Joey reached out an arm the size of a tree limb and nudged his guys aside, one way and the other, making them haul Nice tight against the wall and Bennett tight against the window, elbows around their necks, guns visible now, aimed at me, Browning High Powers from Belgium.

  I took my hands out of my pockets.

  Joey turned sideways and came through the gap between his guys, one freakish stride, and then he stopped and stood face to face in front of me.

  Or face to collar bone. He was six inches taller. And six inches wider. He was all bone and muscle. Not a bodybuilder. Like a regular guy, but a strong one, and all swollen up uniformly, like his house. He smelled of sweat, sharp and acid, and there was a pulse jumping in his neck. All of which hit the ancient parts in the back of my brain, especially the most ancient part of all, which had kept us safe for seven million years, and counting. The flight reflex, and mine was screaming at me to get the hell out of there. But I didn’t. I had no place to go. Wall behind me, wall to the left of me, wall to the right of me, and Joey ahead of me. I looked up into his eyes, and in the recessed shadows I saw one pupil blown the size of a dime, and the other like a pinprick.

  I said, ‘What else are you taking, Joey?’

  He said, ‘Shut up.’

  He lifted his hands. His fingers were long and thick. Not like sausages. Wrong
description. They were wider than that, and harder. More like soda cans, jointed at the knuckles, with fingertips twice as wide as mine, and nails twice the size.

  He hooked those fingertips into my coat pockets, and wormed them deep, four inches maybe, coming close, breathing on me, and then he jerked back and tore the pockets right off my coat. My gun and my knife spilled out and clattered to the floor. He scraped at them with his feet, and kicked them behind him. Then he turned and stepped back to the door, the same giant stride in reverse.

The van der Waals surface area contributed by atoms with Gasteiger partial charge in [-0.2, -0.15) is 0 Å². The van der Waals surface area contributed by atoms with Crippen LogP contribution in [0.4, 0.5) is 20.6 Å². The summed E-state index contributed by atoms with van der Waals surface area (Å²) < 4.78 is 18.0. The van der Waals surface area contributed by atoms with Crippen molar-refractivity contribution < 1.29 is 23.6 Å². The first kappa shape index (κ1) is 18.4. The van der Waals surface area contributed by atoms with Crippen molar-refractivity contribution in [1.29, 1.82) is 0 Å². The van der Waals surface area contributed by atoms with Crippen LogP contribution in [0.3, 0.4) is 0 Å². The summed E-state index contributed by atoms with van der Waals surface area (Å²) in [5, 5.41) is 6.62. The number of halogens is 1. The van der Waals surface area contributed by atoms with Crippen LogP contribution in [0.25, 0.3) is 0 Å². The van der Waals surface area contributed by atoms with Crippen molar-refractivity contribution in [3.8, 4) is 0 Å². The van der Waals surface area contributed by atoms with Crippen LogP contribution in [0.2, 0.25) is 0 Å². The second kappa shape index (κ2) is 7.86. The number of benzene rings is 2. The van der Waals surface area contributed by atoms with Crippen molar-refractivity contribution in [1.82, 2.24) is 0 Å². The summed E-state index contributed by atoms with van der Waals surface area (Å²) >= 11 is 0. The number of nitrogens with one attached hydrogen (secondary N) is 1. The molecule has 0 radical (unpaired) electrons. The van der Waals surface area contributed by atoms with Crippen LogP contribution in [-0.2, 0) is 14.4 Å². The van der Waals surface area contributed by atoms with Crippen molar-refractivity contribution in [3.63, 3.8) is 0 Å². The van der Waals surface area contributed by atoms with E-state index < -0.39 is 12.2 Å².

Charlie White said, ‘Joey, don’t walk away from me.’

  Joey shifted his weight, one foot to the other, and the floor creaked, and the balanced flashlight fell over, and shone a rolling beam across our ankles. Charlie White started moving, getting impatient, testing the tape on his wrists. I figured Joey had about a second and a half to make up his mind. Any longer than that, and there was no going back. Bonds of trust would have been destroyed. Suspicions would permanently linger. Charlie would always know it had passed through his subordinate’s mind to do exactly what I had outlined to Bennett.

  A second and a half.

  Joey chose wrong.

  He turned his giant head and called out the door, ‘Get in here and take Mr White home.’

  Which was impossible, as long as he was blocking the doorway. So he bent his head again, and hunched his shoulders, and bent his back, and bent his knees, and he squirmed his way out of the hut, sideways, right leg, duck, left leg, and then he was gone again.

  The guys holding Nice and Bennett stayed on the ball, their elbows tight on their necks, their guns up diagonally, ready for instant action, aimed halfway between them and me. I looked at Bennett and said, ‘What do they call these new teams they’ve got you in?’

  The guy holding him said, ‘Shut up.’

  I said, ‘Make me.’

  Which he didn’t. He was not authorized to intervene, I guessed, except in dire emergencies. Other than that, our fate and our treatment was to be decided at a higher level, at a later time. Bennett said, ‘We don’t really have a name. Not yet. It’s all pretty fluid at the moment.’